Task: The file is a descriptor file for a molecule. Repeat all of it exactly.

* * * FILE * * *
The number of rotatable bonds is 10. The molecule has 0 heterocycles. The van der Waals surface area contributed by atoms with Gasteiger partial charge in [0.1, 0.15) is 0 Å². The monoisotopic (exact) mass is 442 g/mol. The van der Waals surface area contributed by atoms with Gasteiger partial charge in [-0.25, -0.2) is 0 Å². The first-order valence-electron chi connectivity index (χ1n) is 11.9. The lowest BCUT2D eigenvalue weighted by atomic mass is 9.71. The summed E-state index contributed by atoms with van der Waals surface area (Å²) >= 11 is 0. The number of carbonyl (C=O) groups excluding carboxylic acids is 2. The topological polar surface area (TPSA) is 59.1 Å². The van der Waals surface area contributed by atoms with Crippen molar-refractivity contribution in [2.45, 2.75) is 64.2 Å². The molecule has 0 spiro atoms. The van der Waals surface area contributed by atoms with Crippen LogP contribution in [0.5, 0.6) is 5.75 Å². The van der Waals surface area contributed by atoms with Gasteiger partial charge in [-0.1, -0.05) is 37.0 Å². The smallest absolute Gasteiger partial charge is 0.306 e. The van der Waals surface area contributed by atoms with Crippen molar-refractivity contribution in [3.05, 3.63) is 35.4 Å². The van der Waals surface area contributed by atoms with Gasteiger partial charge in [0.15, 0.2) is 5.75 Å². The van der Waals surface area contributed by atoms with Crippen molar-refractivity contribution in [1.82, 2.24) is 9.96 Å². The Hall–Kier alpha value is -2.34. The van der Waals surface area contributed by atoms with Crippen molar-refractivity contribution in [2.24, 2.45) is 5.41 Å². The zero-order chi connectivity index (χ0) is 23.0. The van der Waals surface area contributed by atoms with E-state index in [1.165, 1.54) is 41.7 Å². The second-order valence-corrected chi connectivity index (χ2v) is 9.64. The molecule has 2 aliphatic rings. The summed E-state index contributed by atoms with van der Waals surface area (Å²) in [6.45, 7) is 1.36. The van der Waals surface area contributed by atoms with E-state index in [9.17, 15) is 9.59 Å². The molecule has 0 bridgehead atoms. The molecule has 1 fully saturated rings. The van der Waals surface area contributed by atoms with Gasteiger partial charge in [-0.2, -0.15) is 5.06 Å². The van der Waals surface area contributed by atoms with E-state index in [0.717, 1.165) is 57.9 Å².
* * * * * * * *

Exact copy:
The number of rotatable bonds is 10. The molecule has 0 heterocycles. The van der Waals surface area contributed by atoms with Gasteiger partial charge in [0.1, 0.15) is 0 Å². The monoisotopic (exact) mass is 442 g/mol. The van der Waals surface area contributed by atoms with Gasteiger partial charge in [-0.25, -0.2) is 0 Å². The first-order valence-electron chi connectivity index (χ1n) is 11.9. The lowest BCUT2D eigenvalue weighted by atomic mass is 9.71. The summed E-state index contributed by atoms with van der Waals surface area (Å²) >= 11 is 0. The number of carbonyl (C=O) groups excluding carboxylic acids is 2. The topological polar surface area (TPSA) is 59.1 Å². The van der Waals surface area contributed by atoms with Crippen molar-refractivity contribution in [2.45, 2.75) is 64.2 Å². The molecule has 0 spiro atoms. The van der Waals surface area contributed by atoms with Crippen LogP contribution in [0.5, 0.6) is 5.75 Å². The van der Waals surface area contributed by atoms with Gasteiger partial charge in [-0.1, -0.05) is 37.0 Å². The smallest absolute Gasteiger partial charge is 0.306 e. The van der Waals surface area contributed by atoms with Crippen molar-refractivity contribution in [3.05, 3.63) is 35.4 Å². The van der Waals surface area contributed by atoms with Gasteiger partial charge in [0.15, 0.2) is 5.75 Å². The van der Waals surface area contributed by atoms with Crippen molar-refractivity contribution in [1.82, 2.24) is 9.96 Å². The Hall–Kier alpha value is -2.34. The van der Waals surface area contributed by atoms with Crippen molar-refractivity contribution in [2.24, 2.45) is 5.41 Å². The zero-order chi connectivity index (χ0) is 23.0. The van der Waals surface area contributed by atoms with E-state index in [1.165, 1.54) is 41.7 Å². The second-order valence-corrected chi connectivity index (χ2v) is 9.64. The molecule has 2 aliphatic rings. The summed E-state index contributed by atoms with van der Waals surface area (Å²) in [6.45, 7) is 1.36. The van der Waals surface area contributed by atoms with E-state index in [9.17, 15) is 9.59 Å². The molecule has 0 bridgehead atoms. The molecule has 1 fully saturated rings. The van der Waals surface area contributed by atoms with Gasteiger partial charge in [-0.2, -0.15) is 5.06 Å². The van der Waals surface area contributed by atoms with E-state index in [0.717, 1.165) is 57.9 Å².